Look for: A half-inch or less of space between bars to prevent escape (hamsters can squeeze through very small gaps; if their heads fit through an opening, their bodies will easily follow).
Solid platforms and ramps: wire flooring can be uncomfortable on small paws (you can easily modify wire surfaces by covering them with cardboard, ceramic or vinyl tiles, or mats available in pet supply stores).
Price: $35 and above for an adequately sized cage for hamsters.
Good housing for: Syrian hamsters (the most common type of hamster; also known as golden or teddy bear hamsters). They're larger, so spacing between bars shouldn’t be a problem. Remember that Syrian hamsters should only be housed one to a cage.
Wire hamster cages may not be appropriate for dwarf hamsters, depending on the spacing between the bars. Wire cages designed for mice or rats may be good choices, but cages designed for rabbits, ferrets, guinea pigs, or birds won’t be right for hamsters.
Pros: Good ventilation, easy to clean, platforms at different heights provide variety in the hamster's environment, available in a range of styles.
Cons: Openings between the bars of the cage may allow smaller hamsters (particularly dwarf species) to escape; children can stick fingers between bars; cats and dogs can get noses and claws through them.
If you have young kids or other pets, keep the cage in a safe place, or consider using an aquarium, bedding material often gets kicked out of wire cages, particularly if the base is shallow, so cleanup can be more involved; falls from overly tall platforms can seriously injure your hamster.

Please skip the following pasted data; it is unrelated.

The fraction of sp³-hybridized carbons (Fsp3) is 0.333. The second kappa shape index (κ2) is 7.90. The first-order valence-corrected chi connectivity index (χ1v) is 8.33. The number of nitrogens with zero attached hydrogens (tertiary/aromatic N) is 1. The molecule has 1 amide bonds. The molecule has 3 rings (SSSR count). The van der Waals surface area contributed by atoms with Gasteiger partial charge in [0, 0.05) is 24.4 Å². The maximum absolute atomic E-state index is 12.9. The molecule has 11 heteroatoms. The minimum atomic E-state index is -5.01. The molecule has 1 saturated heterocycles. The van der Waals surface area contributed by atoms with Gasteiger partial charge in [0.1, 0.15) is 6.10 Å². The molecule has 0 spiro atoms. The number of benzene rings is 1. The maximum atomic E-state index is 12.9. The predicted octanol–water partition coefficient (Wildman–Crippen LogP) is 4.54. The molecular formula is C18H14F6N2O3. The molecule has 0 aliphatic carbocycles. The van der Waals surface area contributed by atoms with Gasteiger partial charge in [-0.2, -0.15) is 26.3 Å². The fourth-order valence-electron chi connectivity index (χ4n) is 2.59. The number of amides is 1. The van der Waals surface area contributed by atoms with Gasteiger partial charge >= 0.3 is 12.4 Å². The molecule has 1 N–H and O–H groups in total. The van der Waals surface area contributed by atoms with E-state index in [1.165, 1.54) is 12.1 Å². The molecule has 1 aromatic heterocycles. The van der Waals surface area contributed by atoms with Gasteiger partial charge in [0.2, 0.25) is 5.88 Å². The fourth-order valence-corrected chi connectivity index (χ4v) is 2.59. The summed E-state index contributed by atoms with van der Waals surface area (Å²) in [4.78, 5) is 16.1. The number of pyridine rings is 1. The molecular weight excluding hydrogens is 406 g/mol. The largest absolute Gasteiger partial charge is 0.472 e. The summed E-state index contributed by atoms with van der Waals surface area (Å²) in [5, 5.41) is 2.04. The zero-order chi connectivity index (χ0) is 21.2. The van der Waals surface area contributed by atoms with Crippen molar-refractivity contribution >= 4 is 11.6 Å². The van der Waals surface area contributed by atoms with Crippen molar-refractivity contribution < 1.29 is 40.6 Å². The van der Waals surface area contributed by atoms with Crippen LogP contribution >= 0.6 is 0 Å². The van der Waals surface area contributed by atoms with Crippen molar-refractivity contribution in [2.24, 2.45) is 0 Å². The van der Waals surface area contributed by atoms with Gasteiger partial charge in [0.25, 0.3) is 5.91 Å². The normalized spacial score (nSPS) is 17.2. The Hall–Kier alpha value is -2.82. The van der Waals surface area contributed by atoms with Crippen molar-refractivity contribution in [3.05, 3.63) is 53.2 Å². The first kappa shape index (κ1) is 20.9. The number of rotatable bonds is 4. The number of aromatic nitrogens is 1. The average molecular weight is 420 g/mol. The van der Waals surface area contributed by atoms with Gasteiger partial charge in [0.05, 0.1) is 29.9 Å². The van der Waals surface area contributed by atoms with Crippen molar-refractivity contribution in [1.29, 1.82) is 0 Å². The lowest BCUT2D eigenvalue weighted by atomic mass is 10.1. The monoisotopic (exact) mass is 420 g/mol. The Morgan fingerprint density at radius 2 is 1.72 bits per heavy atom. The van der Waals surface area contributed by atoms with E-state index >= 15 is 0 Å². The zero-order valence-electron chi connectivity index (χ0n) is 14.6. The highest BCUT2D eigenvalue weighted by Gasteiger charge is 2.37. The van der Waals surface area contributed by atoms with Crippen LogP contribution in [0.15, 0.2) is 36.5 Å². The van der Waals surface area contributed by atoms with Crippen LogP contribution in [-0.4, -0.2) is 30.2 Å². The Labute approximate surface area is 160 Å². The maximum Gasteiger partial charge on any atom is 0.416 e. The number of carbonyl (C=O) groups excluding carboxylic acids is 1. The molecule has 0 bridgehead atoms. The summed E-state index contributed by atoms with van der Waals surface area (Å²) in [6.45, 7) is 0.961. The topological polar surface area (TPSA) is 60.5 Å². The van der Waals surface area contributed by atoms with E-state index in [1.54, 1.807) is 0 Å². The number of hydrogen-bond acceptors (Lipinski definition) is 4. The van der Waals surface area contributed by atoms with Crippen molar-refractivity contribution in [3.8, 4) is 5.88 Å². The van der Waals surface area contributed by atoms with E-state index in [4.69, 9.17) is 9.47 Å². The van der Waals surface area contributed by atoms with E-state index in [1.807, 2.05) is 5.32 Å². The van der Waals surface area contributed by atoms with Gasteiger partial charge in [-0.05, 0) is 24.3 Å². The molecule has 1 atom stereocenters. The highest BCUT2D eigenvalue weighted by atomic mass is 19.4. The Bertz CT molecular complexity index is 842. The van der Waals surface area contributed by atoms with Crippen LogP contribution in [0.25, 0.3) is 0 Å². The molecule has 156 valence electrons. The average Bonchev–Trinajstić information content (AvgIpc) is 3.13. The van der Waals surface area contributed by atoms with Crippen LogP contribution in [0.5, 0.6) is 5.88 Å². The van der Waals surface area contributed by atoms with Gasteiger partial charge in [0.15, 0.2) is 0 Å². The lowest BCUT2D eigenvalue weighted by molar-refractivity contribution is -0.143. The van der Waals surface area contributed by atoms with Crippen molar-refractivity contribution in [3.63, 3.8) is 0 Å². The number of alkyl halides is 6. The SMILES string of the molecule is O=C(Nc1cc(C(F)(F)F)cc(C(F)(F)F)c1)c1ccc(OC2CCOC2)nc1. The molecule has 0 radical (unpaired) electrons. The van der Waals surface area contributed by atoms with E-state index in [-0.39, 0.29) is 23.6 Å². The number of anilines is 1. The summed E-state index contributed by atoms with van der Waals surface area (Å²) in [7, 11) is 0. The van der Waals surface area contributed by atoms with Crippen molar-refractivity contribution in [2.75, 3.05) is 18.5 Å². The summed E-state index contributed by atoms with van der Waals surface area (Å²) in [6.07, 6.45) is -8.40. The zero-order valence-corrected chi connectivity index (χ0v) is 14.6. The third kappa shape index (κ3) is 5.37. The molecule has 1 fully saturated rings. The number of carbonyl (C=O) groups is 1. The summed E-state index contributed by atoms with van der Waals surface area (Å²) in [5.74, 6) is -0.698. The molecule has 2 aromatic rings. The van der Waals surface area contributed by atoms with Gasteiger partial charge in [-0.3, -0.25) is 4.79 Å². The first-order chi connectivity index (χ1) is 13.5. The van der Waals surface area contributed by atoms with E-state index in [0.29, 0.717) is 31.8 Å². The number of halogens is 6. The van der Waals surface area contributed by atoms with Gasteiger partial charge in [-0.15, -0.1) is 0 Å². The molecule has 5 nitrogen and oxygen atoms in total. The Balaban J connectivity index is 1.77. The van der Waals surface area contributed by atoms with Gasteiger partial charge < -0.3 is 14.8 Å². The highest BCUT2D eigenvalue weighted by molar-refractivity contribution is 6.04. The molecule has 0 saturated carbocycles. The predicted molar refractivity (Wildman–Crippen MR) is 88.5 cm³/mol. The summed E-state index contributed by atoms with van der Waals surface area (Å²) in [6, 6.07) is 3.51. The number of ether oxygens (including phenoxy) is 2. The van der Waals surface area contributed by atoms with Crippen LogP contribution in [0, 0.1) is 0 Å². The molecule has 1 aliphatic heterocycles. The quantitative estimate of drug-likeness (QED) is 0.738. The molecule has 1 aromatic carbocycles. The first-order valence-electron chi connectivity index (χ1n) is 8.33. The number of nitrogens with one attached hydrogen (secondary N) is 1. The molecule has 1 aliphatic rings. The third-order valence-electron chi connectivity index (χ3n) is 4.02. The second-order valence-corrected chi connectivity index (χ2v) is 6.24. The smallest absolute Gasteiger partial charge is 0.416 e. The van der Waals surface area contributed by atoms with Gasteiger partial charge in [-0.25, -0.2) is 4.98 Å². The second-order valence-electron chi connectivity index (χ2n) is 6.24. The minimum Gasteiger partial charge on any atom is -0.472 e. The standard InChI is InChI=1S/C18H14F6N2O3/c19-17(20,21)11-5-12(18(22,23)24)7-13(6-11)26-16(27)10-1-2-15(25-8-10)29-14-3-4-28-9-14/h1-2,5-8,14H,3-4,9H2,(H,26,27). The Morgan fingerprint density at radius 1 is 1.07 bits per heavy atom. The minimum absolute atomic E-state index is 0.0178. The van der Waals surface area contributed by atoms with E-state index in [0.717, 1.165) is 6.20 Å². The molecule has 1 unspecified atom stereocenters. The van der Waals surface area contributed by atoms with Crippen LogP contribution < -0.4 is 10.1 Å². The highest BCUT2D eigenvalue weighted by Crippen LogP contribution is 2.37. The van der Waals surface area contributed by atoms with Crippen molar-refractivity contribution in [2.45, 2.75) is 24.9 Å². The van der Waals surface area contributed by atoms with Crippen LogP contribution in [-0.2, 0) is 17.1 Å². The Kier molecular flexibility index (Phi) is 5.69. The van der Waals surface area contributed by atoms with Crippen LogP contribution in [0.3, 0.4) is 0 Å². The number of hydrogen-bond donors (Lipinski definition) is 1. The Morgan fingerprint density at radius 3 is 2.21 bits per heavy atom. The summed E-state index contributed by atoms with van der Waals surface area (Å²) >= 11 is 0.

Aquariums typically have a solid glass or plexi-glass base and sides. It's important to include a well-fitting mesh cover over the top.
Many pet supply stores don’t market aquariums specifically for hamsters, but you can usually find them in the fish and aquatic sections of these stores or online.
Regular cage cleaning is important for any type of housing, but it's especially critical for aquariums. Their poor ventilation means that odors such as ammonia from pet urine can build up quickly. At best, these odors reduce your hamster’s quality of life; at worst, they cause respiratory problems and other health issues. Even if your hamster’s aquarium looks clean, bedding material such as recycled wood pulp has a tremendous capacity for absorbing urine and water. The bottom line? Clean the cage thoroughly on a weekly basis and spot clean more frequently as needed.
Size: Minimum 24 inches long and 12 inches wide; 10-gallon aquariums are too small. Consider not only size but shape—a long aquarium is better than a tall aquarium with unused height.
Look for: Well-fitting cover with durable wire mesh (hamsters are varsity-level chewers who can easily gnaw through thin screen)
Price: $45 and up for a basic 20-gallon aquarium; the mesh covers are often sold separately